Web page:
In culture, osteoblasts resemble the features of fibroblasts, except for the expression of RUNX2 and the bone-building protein osteocalcin (OCN). At the morphological level, osteoblasts differ from fibroblasts for the unique, osteoblast-specific feature represented by the production of a mineralized extracellular matrix [59]. In the bone microenvironment, as osteoblasts differentiate, they start to secrete the organic portion of the bone matrix (osteoid) and to produce hydroxyapatite crystals that are deposited into the organic matrix to form the bone’s mineralized structure. Ultimately, the osteoblast becomes enclosed in the mineralized matrix and differentiate into mature osteocyte, a star-shaped cell representing the most abundant cell type of mature bone [59]. This terminally differentiated bone cell is involved in many aspects of bone biology, from the regulation of bone metabolism through the expression of the negative regulator of bone mass sclerostin, to detection and transduction of mechanical load into biological responses, thus adapting bone shape to daily mechanical forces [60]. However, the exact role of osteocytes in bone homeostasis is not completely defined, as reviewed by Prideaux et al. [61].
The first report of a possible role for galectin-3 in osteoblast differentiation came from Aubin’s laboratory in 1995. Using immunohistochemical and molecular approaches, this research group demonstrated that osteoblasts and hypertrophic chondrocytes share the expression of galectin-3, in addition to other markers such as alkaline phosphatase (ALP), OCN, bone sialoprotein (BSP), osteopontin (OPN), and collagen type I. In addition, they observed that, in cultures of fetal rat calvaria, differentiation of osteoprogenitor cells into mature osteoblasts forming bone nodules is preceded by a phase of intense cell division, followed by loss of proliferative capacity and progressively increased expression of the osteoblast markers mentioned above, including galectin-3 [31].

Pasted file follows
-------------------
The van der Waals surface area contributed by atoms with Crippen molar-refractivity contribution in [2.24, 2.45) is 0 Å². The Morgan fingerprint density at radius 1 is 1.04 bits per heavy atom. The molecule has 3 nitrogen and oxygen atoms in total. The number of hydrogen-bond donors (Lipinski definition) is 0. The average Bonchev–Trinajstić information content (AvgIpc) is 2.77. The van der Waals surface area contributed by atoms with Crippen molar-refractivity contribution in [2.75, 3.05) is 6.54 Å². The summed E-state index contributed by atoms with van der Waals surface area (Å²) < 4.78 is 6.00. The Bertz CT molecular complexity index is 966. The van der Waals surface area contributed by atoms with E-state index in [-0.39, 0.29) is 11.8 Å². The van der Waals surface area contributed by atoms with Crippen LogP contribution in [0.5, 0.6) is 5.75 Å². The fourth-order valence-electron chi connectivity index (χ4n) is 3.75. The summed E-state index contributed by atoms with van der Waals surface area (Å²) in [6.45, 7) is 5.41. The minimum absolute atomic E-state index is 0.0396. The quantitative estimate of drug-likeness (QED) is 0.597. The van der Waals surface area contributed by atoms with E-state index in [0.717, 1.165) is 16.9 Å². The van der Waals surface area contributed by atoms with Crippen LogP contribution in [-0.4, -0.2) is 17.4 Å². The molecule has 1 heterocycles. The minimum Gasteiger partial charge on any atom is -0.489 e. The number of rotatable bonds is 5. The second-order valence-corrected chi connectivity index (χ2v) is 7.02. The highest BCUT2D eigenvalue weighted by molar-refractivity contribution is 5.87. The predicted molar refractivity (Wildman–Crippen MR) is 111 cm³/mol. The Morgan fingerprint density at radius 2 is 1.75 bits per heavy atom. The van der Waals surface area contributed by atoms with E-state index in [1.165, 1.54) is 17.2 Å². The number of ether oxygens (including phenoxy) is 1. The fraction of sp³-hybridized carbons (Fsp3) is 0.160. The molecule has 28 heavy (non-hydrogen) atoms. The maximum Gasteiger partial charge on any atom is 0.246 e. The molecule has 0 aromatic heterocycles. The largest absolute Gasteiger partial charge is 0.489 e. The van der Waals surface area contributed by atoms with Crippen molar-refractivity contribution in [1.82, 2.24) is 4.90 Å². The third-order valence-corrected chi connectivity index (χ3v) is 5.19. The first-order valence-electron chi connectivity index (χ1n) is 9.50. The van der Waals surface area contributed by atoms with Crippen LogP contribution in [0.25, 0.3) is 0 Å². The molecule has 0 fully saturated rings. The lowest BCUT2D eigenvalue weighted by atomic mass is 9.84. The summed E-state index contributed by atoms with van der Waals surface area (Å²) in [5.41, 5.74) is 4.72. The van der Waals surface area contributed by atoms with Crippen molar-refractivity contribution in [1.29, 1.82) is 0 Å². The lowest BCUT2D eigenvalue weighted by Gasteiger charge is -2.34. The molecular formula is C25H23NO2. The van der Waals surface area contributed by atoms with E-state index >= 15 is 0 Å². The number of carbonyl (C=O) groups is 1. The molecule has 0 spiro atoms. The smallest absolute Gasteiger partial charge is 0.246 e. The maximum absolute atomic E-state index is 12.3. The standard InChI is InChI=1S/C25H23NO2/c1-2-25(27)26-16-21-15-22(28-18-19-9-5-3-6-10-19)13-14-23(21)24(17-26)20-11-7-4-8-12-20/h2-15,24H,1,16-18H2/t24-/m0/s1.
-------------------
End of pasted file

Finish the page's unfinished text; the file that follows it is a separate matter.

Subsequently, the same group confirmed and extended the initial observations by investigating galectin-3 (both protein and mRNA) expression and regulation in several osteoblastic model systems, including an in vitro model of osteogenesis and bone tissue in vivo [41]. The most striking evidence in favor of a key role of galectin-3 in osteogenic differentiation was the observation that while galectin-3 mRNA levels increased during long-term culture in rat calvaria cells, the mRNA expression of the lectin fell down with time in culture of rat skin fibroblasts. Moreover, the amount of galectin-3 mRNA and protein increased with time concomitant with the increase of osteoblast differentiation markers and bone nodules formation. Finally, a role for galectin-3 in osteoblast differentiation was also supported by the observations that (a) galectin-3 expression in differentiating osteoblasts was modulated by two hormones known to affect osteogenesis, such as glucocorticoids and 1,25-dihydroxyvitamin D; and (b) mature osteoblasts and osteocytes of calvaria bone showed strong galectin-3 positivity, while faint staining was detected in immature osteogenic cells residing in periosteum [41]. Although these early studies clearly demonstrated that galectin-3 is expressed by osteoblast and that its levels increase during osteogenesis in parallel with the increased expression of established osteogenic markers, the mechanisms by which galectin-3 may regulate differentiation and activity of osteoblast or bone metabolism remains to be determined. Surprisingly, no further studies have been conducted to pursue this aim. The only additional information on the role of galectin-3 in osteoblast biology has come from a study investigating the molecular mechanisms through which the mechanical load is converted into molecular signals in bone. Briefly, galectin-3 expression was found to be up-regulated in the human osteoblastic HOBIT cell line exposed to extracellular nucleotides concomitant to RUNX2 DNA-binding activity, thus suggesting that ATP and/or UTP released by osteocytes in response to mechanical stimuli may account for the mechanosensory function of these cells [62]. These data also confirmed indirectly the finding by Stock et al. that galectin-3 is a RUNX2 target gene in bone [32].